Tempelhof Airport closed all operations on 30 October 2008, despite the efforts of some protesters. The former airfield has subsequently been used as a recreational space known as Tempelhofer Feld, used as a public park. Today, the area has a six-kilometre cycling, skating and jogging trail, a 2.5-hectare BBQ area, a dog-walking field covering around four hectares and an enormous picnic area for all visitors.
The three entrances (Columbiadamm, Tempelhofer Damm and Oderstraße) are open from sunrise to sunset.
Berlin is very close to Amsterdam's popularity of Europe's most liberal city. The city offers everything from new takes on music, art and literature, trendy bars to seriously sexy (and sexual) underground clubs, artistic local hangouts, and world-class performing arts. Berlin's club scene expanded incredibly fast after the fall of the Berlin Wall, with locals excited to take advantage of their new freedom. The clubbing scene in Berlin is now one of the most competitive and stimulating in the world. Foreigners may find it hard to get into some of the top clubs, as bouncers have a reputation for being strict and highly selective. Having some local knowledge or a local guide is a big advantage.
The Mitte district is a hip and happening spot and boasts some of Berlin's top clubs and bars, but it can be quite touristy. New clubs regularly spring up in Prenzlauer Berg and Friedrichshain, while Kreuzberg is fast becoming a popular hangout with locals and is distinguished by its edgy atmosphere. Schoneburg offers some superb cafes, clubs and saunas and is quite popular with Berlin's gay community, as is Nollendorfplatz and its 'pink village'. 🌈
Berlin offers plenty of Kneipes (neighbourhood pubs) where local brews and old favourites can be sampled. Cabaret is still a popular pastime in Berlin and there are many cabaret clubs dotted around this vibrant city offering satirical shows that make fun of the political and social scene. Live music venues dominate much of the city showcasing both well-known and amateur acts in just about every type of atmosphere, from small and intimate clubs to grungy music halls.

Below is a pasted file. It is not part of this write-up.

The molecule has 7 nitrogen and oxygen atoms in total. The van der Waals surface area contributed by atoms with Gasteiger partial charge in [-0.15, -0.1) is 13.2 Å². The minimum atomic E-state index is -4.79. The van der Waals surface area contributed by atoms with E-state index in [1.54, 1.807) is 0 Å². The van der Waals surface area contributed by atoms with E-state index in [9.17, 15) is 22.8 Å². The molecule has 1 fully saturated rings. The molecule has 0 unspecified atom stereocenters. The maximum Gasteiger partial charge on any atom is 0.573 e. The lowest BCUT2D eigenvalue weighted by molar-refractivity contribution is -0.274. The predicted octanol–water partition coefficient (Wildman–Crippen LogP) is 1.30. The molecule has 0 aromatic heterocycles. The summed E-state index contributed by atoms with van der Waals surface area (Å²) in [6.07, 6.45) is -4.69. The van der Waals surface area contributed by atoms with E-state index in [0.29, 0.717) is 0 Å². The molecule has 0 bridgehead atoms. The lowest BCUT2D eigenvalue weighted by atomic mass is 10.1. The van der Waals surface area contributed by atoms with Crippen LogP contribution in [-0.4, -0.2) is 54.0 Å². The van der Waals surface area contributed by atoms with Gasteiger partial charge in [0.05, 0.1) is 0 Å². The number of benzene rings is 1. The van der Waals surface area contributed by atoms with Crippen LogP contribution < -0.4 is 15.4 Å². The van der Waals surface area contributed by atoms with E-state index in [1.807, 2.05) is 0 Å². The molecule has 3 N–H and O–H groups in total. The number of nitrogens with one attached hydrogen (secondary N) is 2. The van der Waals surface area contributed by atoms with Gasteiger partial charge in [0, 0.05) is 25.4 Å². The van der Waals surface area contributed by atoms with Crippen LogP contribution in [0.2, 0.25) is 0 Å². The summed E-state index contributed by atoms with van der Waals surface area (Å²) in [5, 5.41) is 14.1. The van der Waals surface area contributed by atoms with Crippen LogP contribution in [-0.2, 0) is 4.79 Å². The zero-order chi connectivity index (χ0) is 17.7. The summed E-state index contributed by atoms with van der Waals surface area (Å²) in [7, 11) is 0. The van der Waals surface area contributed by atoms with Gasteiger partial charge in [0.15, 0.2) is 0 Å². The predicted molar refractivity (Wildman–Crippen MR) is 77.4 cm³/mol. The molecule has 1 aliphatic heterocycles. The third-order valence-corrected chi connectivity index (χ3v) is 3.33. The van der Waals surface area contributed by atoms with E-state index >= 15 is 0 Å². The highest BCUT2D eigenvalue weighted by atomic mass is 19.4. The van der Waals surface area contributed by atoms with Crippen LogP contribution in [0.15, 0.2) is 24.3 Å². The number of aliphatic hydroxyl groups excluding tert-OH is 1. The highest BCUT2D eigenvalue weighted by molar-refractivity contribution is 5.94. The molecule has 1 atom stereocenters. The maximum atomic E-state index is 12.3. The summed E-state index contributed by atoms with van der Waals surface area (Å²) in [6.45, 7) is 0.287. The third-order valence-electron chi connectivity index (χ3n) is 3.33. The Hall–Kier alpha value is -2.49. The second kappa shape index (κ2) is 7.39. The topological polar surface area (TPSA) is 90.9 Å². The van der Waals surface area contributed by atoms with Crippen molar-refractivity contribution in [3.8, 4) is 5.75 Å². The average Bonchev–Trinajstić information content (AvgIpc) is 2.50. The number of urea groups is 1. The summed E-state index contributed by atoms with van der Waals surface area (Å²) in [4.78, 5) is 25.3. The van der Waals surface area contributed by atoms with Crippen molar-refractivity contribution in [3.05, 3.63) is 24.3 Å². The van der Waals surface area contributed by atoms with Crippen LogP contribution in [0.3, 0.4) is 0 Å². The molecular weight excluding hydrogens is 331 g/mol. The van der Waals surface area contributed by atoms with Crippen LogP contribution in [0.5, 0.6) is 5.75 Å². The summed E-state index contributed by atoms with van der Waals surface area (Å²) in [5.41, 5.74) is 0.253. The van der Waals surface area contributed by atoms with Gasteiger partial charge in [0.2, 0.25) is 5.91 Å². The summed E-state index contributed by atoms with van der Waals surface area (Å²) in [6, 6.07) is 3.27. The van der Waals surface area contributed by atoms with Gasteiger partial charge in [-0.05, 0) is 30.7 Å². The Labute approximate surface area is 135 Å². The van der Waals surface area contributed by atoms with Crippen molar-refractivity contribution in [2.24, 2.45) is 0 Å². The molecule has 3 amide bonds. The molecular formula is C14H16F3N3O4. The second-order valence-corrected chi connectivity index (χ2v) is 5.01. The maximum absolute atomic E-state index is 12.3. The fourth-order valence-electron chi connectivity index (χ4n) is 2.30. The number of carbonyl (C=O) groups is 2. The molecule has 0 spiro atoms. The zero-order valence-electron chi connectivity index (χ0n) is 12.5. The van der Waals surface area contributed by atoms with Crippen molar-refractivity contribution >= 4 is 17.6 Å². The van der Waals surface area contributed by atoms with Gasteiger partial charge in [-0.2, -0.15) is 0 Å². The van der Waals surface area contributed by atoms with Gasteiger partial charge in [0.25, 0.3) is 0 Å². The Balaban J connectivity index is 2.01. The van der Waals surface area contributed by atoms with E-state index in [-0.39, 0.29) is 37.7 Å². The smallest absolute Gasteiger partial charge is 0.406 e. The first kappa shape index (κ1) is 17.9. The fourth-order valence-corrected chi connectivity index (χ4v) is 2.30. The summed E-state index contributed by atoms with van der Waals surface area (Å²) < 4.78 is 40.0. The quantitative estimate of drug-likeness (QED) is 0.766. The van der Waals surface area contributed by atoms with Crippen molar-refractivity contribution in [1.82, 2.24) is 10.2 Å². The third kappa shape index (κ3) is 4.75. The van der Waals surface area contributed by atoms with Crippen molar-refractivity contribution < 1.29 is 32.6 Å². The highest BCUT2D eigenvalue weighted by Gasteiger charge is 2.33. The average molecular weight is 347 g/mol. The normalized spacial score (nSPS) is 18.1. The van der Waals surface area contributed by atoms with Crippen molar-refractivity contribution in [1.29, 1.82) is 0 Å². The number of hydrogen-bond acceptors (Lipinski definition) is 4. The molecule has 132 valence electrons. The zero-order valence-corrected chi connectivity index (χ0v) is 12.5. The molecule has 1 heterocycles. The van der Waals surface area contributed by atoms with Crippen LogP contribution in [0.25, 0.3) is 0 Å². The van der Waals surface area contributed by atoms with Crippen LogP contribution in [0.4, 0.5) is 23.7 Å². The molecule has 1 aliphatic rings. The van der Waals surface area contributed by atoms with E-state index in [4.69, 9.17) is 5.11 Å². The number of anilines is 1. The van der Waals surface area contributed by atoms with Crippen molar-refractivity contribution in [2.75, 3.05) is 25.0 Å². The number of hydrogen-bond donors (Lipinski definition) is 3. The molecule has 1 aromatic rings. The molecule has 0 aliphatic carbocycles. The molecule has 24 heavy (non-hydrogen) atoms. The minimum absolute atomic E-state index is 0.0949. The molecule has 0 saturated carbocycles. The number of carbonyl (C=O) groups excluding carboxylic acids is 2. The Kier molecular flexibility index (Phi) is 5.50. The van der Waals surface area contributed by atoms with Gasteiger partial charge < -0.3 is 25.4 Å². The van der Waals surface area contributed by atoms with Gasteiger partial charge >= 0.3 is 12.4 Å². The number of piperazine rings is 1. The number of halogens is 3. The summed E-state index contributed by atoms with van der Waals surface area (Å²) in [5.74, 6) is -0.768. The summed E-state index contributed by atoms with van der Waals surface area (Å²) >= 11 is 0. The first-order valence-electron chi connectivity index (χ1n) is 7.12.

Check the transport options at night from the below map, available to download:
✔️Tip: Public transport is easily accessible at night, and all areas in Berlin are served by multiple transportation modes. Therefore, don't get ripped off by expensive taxis and find out which route goes closer to your accommodation before you go out. Making a night out on the town a pleasure to navigate.
Berlin may not be known as a shopper's paradise, but don't be fooled; the German capital can give even the most seasoned of power-shoppers a run for their money. There are plenty of opportunities for shopping sprees, with goods ranging from expensive designer merchandise to humble flea market wares and everything in between. There are also some good antique markets.
Luxury designer boutiques can be found lining the streets at the west end of Kurfürstendamm and in Friedrichstraße. All the different shopping precincts have their own distinctive style and the best boutiques are often tucked away in backstreets or quiet courtyards.
The main shopping districts are the Kurfürstendamm, Breitscheidplatz, and for some bargains, a quick stroll in the Budapest Strasse and Tauentzienstrasse could prove worthwhile. One of the trendiest shopping streets is the Schönhauser Allee, which boasts countless independent shops offering the latest fashion and young independent designer labels which can be snatched up for a song.
Berlin is one of the best cities to find accommodation at any budget. The nearest you stay to the city centre the more expensive it will be naturally. But thanks to a very economical transport and services throughout day and night it's practically possible to stay anywhere in Berlin and remain connected. However there are multiple hostels and low cost accommodation options even in the city centre offering shared rooms with very economical prices. If you are looking for more privacy then it's recommended you get a Hotel away from the city centre at a radius of 3km or more and prices will be at average at €25 per night which is very good value. Most establishments speak English, however with the increasing number of foreigners in Berlin now there is a lot of Turkish and Arabic. Therefore some basic knowledge of German is advised if you are going to stay at these properties.
Staying in Berlin depends largely in what is your main reason for the trip as the city can be seen easily within a couple of days, just walking around and chilling.
However taking in all the history, culture and visiting the attractions which Berlin is so famous for will take time. Berlin is a inspiring and jaw-dropping destination ,where time seems to vanish away! As previously mentioned, there is so much to see and understand about the city, many of the attractions will leave you in a reflexive mood, deep feelings can be experienced as the history is read and relieved by the graphic illustrations and references by people who lived in Berlin of the Nazi Regime.
Time is needed to walk around and take everything in, including resting and some more fun activities during the evening. Therefore a week in Berlin is suggested when coming to this city for the first time.
Berlin Photo Slide 📷